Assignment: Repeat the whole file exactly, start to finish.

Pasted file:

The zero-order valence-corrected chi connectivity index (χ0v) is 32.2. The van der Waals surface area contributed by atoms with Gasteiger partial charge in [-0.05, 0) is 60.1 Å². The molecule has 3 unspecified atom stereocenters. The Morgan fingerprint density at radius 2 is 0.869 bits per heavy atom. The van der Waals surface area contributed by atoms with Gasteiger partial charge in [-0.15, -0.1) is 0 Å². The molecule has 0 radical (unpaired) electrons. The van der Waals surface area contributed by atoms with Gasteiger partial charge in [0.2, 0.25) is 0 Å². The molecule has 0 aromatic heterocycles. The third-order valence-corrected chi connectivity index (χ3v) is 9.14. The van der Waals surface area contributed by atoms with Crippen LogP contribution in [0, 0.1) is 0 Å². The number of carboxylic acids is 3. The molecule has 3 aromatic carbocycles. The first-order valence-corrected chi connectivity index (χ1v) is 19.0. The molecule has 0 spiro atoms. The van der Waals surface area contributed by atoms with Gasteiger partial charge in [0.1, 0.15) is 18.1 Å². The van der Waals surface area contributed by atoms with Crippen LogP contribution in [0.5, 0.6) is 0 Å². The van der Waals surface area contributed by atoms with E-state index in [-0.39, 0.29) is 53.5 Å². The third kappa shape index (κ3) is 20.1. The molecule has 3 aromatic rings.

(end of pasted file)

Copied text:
The zero-order valence-corrected chi connectivity index (χ0v) is 32.2. The van der Waals surface area contributed by atoms with Gasteiger partial charge in [-0.05, 0) is 60.1 Å². The molecule has 3 unspecified atom stereocenters. The Morgan fingerprint density at radius 2 is 0.869 bits per heavy atom. The van der Waals surface area contributed by atoms with Gasteiger partial charge in [-0.15, -0.1) is 0 Å². The molecule has 0 radical (unpaired) electrons. The van der Waals surface area contributed by atoms with Gasteiger partial charge in [0.2, 0.25) is 0 Å². The molecule has 0 aromatic heterocycles. The third-order valence-corrected chi connectivity index (χ3v) is 9.14. The van der Waals surface area contributed by atoms with Crippen LogP contribution in [0, 0.1) is 0 Å². The number of carboxylic acids is 3. The molecule has 3 aromatic carbocycles. The first-order valence-corrected chi connectivity index (χ1v) is 19.0. The molecule has 0 spiro atoms. The van der Waals surface area contributed by atoms with Gasteiger partial charge in [0.1, 0.15) is 18.1 Å². The van der Waals surface area contributed by atoms with Crippen LogP contribution in [0.5, 0.6) is 0 Å². The van der Waals surface area contributed by atoms with E-state index in [-0.39, 0.29) is 53.5 Å². The third kappa shape index (κ3) is 20.1. The molecule has 3 aromatic rings.